Here, at the outset, we observe that the focus of the motion judge's analysis was his conclusion that leave had been sought within one year of the accrual of plaintiff's cause of action. We think the more critical inquiry is whether sufficient reasons constituting extraordinary circumstances were established, since seeking leave to file a late notice of claim within one year of the accrual of the cause of action, standing alone, does not justify relief. Ibid. We note that during the reconsideration motion, the court referenced another finding it made, namely, its conclusion that the property owner's identity was obscured. It did not, however, expound upon that finding.
Although it is true that at the time of the fall, Scibal Associates was the claims administrator for both the County and the City, in responding to plaintiff's notice of claim in its August 2, 2007 letter, Scibal Associates never acknowledged that the proper party to be served with the notice of claim was its client, the County. Had the City responded directly to plaintiff's notice rather than through its claims administrator, we would agree, as the County argued before us, that there was no duty to alert plaintiff's counsel to the identity of the property owner. Nonetheless, because Scibal Associates responded on behalf of the City while it was also serving as the claims administrator for the County, we agree that there was a level of obscurity evident here.
The term "extraordinary circumstances" referenced in N.J.S.A. 59:8-9 is not defined. In Lowe v. Zarghami, 158 N.J. 606, 629 (1999), the Court set forth the criteria for judicial determinations of whether sufficient reasons have been shown to meet the standard of "extraordinary circumstances":
The notice provisions of the Tort Claims Act were not intended as "a trap for the unwary." Murray v. Brown, 259 N.J. Super. 360, 365, 613 A.2d 502 (Law Div. 1991). "Generally, we examine 'more carefully cases in which permission to file a late claim has been denied than those in which it has been granted, to the end that wherever possible cases may be heard on their merits, and any doubts which may exist should be resolved in favor of the application.'" Feinberg, 137 N.J. at 135, 644 A.2d 593 (quoting S.E.W. Friel Co. v. New Jersey Turnpike Auth., 73 N.J. 107, 122, 373 A.2d 364 (1977)); Randazzo v. Township of Washington, 286 N.J. Super. 215, 668 A.2d 1083 (App. Div. 1995). Not any one factor constitutes "sufficient reasons," but courts consider a combination of factors. Lamb v. Global Landfill Reclaiming, 111 N.J. 134, 149, 543 A.2d 443 (1988). Likewise, because "extraordinary circumstances" is an imprecise standard, each case will depend on its own circumstances.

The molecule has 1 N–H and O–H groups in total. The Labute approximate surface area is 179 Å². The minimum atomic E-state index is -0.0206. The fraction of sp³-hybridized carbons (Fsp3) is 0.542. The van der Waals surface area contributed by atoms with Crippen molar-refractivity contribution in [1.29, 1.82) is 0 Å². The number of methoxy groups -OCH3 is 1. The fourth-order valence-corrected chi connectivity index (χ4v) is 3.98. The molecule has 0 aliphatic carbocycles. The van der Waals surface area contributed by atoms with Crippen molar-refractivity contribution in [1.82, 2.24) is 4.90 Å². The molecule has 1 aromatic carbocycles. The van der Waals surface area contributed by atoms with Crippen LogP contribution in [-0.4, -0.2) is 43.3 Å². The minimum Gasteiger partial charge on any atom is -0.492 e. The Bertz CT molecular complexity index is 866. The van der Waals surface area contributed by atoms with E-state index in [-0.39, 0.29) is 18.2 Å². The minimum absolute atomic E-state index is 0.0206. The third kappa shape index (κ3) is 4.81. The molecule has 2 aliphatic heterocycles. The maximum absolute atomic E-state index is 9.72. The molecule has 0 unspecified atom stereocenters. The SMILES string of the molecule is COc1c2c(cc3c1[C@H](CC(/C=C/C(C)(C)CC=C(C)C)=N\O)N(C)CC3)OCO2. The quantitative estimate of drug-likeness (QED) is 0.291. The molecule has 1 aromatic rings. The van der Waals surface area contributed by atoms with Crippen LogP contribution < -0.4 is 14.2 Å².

Applying these principles here, plaintiff alleges that she sustained a qualifying injury as a result of a condition of property owned, inspected and maintained by the County. At best, the County had informal notice of plaintiff's claim as early as June 27, 2007, if the notice to the City was conveyed to Scibal Associates on that same date or, at the very latest, sometime between that date and August 2, 2007, when Scibal Associates advised plaintiff's counsel that the City had no connection to the property. In the August 2 correspondence, Scibal Associates did not choose to advise plaintiff that the public property at issue was owned by the County. While we ascribe no deliberate intent to conceal this information from plaintiff, obfuscation of the correct public entity's name was still the result.
As noted earlier, our review is more stringent in cases in which leave to file a late notice of claim has been denied than in those in which it has been granted, "to the end that wherever possible cases may be heard on their merits, and any doubts which may exist should be resolved in favor of the application." Lowe, supra, 158 N.J. at 629. Additionally, it is noteworthy that defendant does not claim prejudice resulting from the late filing. At best, the circumstances surrounding the County's notice of plaintiff's claim is a close question for which any doubt should be resolved in favor of allowing the application.